A well-known maxim from the Dictators’ Handbook advises finding an external enemy to distract the public and thus protect the ruler from his people. The prescription has seen its most successful and enduring application in the Middle East, where two dozen unelected, authoritarian rulers have spent more than half a century telling their populations to ignore their governments’ misdeeds and instead look elsewhere.
Despots did all they could to cast the anger of their citizens toward a minuscule nearby state, Israel, the only place in that vast region with a functioning democracy; the only country where a government could, in fact, lose power at the ballot box, surrendering routinely to the will of the people.
One of the few positive developments in today’s deeply troubled quest for peace in the Middle East is that pro-democracy movements have taken away from Arab despots, at least for now, that most pernicious of weapons. No longer can they focus their people’s attention on Israel, portray the Jewish state as their primary concern and keep the anti-Israel rage simmering just below the boiling point. The strategy protected them, but created hostility and dehumanization that made peace more difficult.
Sleight of hand
Like a magician making the audience look at one hand while maneuvering with the other, despots kept their dungeons filled with pro-democracy activists and other opponents of the regime, cementing their rule through their security apparatus, while convincing their people that their problems could be traced to the hated Israelis and their American friends.
Incredibly, many in the West bought this fiction, believing that peace between Israelis and Palestinians was the key to healing what ailed the region. Never mind that the argument made no sense.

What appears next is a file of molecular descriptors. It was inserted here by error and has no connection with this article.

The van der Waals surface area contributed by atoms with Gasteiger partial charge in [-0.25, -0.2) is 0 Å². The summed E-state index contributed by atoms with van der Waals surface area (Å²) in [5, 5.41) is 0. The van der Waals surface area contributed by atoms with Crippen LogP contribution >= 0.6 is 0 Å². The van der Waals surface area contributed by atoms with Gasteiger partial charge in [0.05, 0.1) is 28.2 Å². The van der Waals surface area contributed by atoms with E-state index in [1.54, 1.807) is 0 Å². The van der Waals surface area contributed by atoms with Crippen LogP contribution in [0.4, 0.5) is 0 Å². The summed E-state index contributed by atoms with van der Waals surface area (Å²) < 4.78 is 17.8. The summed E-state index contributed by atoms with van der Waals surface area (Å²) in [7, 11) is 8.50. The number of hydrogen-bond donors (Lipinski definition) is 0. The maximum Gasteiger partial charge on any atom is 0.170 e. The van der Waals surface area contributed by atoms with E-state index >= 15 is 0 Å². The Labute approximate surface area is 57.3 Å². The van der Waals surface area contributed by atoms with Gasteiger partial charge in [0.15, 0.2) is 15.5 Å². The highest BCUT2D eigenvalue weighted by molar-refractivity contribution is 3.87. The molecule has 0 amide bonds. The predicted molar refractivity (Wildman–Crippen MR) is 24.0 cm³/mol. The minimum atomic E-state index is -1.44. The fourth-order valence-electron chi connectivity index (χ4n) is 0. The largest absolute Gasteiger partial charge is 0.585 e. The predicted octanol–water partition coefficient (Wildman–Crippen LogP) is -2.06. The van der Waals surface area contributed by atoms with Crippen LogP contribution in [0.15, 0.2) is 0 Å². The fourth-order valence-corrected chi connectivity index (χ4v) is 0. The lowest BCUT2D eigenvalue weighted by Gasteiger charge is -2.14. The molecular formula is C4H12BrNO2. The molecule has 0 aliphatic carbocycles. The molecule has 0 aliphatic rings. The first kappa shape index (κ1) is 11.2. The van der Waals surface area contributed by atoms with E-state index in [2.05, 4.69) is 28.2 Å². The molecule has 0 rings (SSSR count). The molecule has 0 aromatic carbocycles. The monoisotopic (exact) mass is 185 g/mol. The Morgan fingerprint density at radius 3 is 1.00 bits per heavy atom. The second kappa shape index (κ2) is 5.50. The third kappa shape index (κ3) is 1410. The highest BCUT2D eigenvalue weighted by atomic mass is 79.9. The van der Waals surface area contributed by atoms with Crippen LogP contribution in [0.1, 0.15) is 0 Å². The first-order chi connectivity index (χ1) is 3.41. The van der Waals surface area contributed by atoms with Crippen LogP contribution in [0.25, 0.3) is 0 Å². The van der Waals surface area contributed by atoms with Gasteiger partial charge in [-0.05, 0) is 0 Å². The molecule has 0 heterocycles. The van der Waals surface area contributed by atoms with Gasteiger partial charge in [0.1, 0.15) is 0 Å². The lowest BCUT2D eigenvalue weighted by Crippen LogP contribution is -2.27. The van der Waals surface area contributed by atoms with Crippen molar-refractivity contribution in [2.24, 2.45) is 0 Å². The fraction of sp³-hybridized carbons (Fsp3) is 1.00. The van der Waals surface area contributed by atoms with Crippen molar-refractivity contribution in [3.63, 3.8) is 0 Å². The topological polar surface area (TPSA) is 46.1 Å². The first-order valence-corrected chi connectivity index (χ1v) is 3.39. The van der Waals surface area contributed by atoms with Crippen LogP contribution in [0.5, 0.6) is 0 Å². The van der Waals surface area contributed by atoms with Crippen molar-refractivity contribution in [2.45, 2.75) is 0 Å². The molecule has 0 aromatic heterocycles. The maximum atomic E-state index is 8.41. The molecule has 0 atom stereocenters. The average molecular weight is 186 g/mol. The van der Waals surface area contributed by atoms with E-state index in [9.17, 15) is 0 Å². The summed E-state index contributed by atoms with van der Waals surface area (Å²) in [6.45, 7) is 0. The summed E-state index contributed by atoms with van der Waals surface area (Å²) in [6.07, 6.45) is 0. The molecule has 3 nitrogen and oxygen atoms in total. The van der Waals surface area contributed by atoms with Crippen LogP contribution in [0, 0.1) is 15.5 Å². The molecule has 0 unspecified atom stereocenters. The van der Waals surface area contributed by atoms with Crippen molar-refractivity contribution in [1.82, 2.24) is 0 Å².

Surely, peace between Israelis and Palestinians is an important goal. It is tragic that its prospects look so dismal. How welcome it would be if Palestinians stopped their refusal to sit down with Israelis and Israelis made a strong peace proposal.
But we now see clearly that their conflict is the last issue on the minds of the millions of Arabs and Iranians risking their lives to bring down oppressive regimes. Protesters in Egypt, Libya, and Tunisia have said nothing about the Palestinian issue. The protests have revealed a yearning to improve life for 300 million Arabs, rather than focus on the 3 percent of them who are Palestinians.
For decades, officials from Washington and London and Paris would travel to Arab capitals, sit down with dictators and hear the canard. The greatest threat, the most important matter, the rulers explained, is the Israeli occupation. Western officials believed it, even though much more important problems pressed. Political repression, economic stagnation, subjugation of women, those were just a few of the issues the dictators preferred to ignore. Better to discuss Israel’s measures to stop weapons from entering Gaza.
For rulers seeking to stay in power, this is a significant loss. They won’t give up the weapon without a fight. Similarly, militants still bent on Israel’s destruction have also suffered a blow with their loss of priority in the Arab world. They, too, miss the focus on Israel.
Stoking the conflict might just bring it back.
That’s why a few days ago, terrorists butchered five members of a Jewish family, stabbing an 11-year-old boy and then his 4-year-old brother before murdering their parents and their baby sister.
In the growing global effort to isolate Israel, reaction to the massacre, incredibly, some people sought to justify a sickening act that nothing could excuse.
Iran, too, which portrays itself as a champion of the oppressed, would like nothing more than to see a sudden surge in anti-Israel sentiment. An outbreak of violence would help divert attention from the brutal way in which Tehran is suppressing its reform movement. Authorities have arrested opposition leaders, imprisoned, executed, and tortured large numbers of people they view as a threat to the Islamic Republic.
Iran is taking advantage of regional turmoil to re-arm its allies and strengthen their position in the changing Arab world.
Frida Ghitis writes about global affairs for The Miami Herald. Distributed by McClatchy-Tribune.
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